Tim Browning, Director, Blake
Due to the pandemic, there has been a sizeable change in the way that the office products (OP) sector is operating. Some have suggested this may see a drop off for office product businesses; however will this really be the case?
Many OP sector businesses have begun to diversify product categories and ranges to cater for changes in customer behaviour. This is taking the form of creating product packs that are suitable for at-home use as well as office use – although one key challenge that OP businesses will face is that of understanding the true change in consumer behaviour because this will, ultimately, effect the level of demand of each sales channel.
Additionally, one could argue that OP businesses will see an increase in demand, with direct mailings becoming favoured by the consumer compared to digital campaigns. 87% of consumers consider direct mail to be more believable than email. Alongside this businesses implementing direct mail campaigns would see increased conversion as 25% of consumers purchased from a business having received mail in the past 12 months. Due to the increase in consumer preference for receiving physical marketing campaigns, many businesses will look to harness this, enacting direct mail communications over the coming months, increasing demand for OP businesses in need of envelopes and mailing bags.
Another key point is that many businesses will also choose to return to a working environment that matches that of the pre-COVID environment, insofar that staff remain in the office full time – key reasoning for this being that many businesses will feel that, in order to ensure that performance and creativity are continued, staff will need to have the face-to-face contact that enables informal creativity to occur – as opposed to a more regimented and formalised Teams or Zoom call that may not allow for the same relaxed, brainstorming spaces that many modern offices have. In turn, this will have a knock-on effect for OP businesses to continue sales channels with existing customers.
There is no doubt that, post-COVID, there will be some level of change for all businesses within the OP sector and how they are able to operate. Yet, innovation and the ability to diversify, are key to any business success. Here at Blake we thrive on innovation – whether that be new product ranges or tailored services, providing the customer with the solution that works best for them is our goal.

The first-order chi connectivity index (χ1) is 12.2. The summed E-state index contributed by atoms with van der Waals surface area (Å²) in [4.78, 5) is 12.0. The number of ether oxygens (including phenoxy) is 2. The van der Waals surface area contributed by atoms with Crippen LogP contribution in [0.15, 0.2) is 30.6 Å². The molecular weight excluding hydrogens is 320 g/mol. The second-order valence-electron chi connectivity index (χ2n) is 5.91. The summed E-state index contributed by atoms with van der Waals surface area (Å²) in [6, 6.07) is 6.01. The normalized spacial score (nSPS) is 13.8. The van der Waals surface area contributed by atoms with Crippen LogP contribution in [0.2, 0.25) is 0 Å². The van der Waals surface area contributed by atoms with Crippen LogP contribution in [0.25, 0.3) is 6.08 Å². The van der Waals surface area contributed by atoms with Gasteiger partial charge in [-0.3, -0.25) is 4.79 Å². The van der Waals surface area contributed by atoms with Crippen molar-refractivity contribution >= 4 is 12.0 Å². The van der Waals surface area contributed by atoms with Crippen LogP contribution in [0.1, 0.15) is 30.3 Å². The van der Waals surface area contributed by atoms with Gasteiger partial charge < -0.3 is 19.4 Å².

Jeroen Van Den Berge, group CEO, Beaverswood
The warehouse is the new office
Now is the right time to adopt diversification, bring new products to existing customers and use new products to break into new markets.
Not only is the logistics and warehousing sector booming – thanks to the acceleration of online retail – but businesses in general are seeing ever-increasing demand for efficiency and productivity in their warehouse operations, which means greater investment in their warehouse work environment and not just the office. This is definitely the market that the OP industry should be shifting its sights towards.
Same business model – new decision maker
An OP dealer is perfectly suited to supply to warehouses. Using the same business model, it’s about adopting the approach to talk to different decision-makers, such as the facilities manager, the warehouse manager and the health and safety manager.
Selling products that are simple to sell
Marketing and selling a simple range of innovative products – which require little or no technical expertise – is also the future for the OP market. Office product resellers don’t have the resources to become specialists in new sectors – and they don’t have to; with a range of simple, yet innovative, products, dealers can enjoy a new line of revenue – from new products in a new market.
Working in partnership with new suppliers
As the product portfolio expands, so does the supply chain. Resellers will be opting to work smartly with manufacturers and suppliers who can truly support the agile business model of an office products reseller.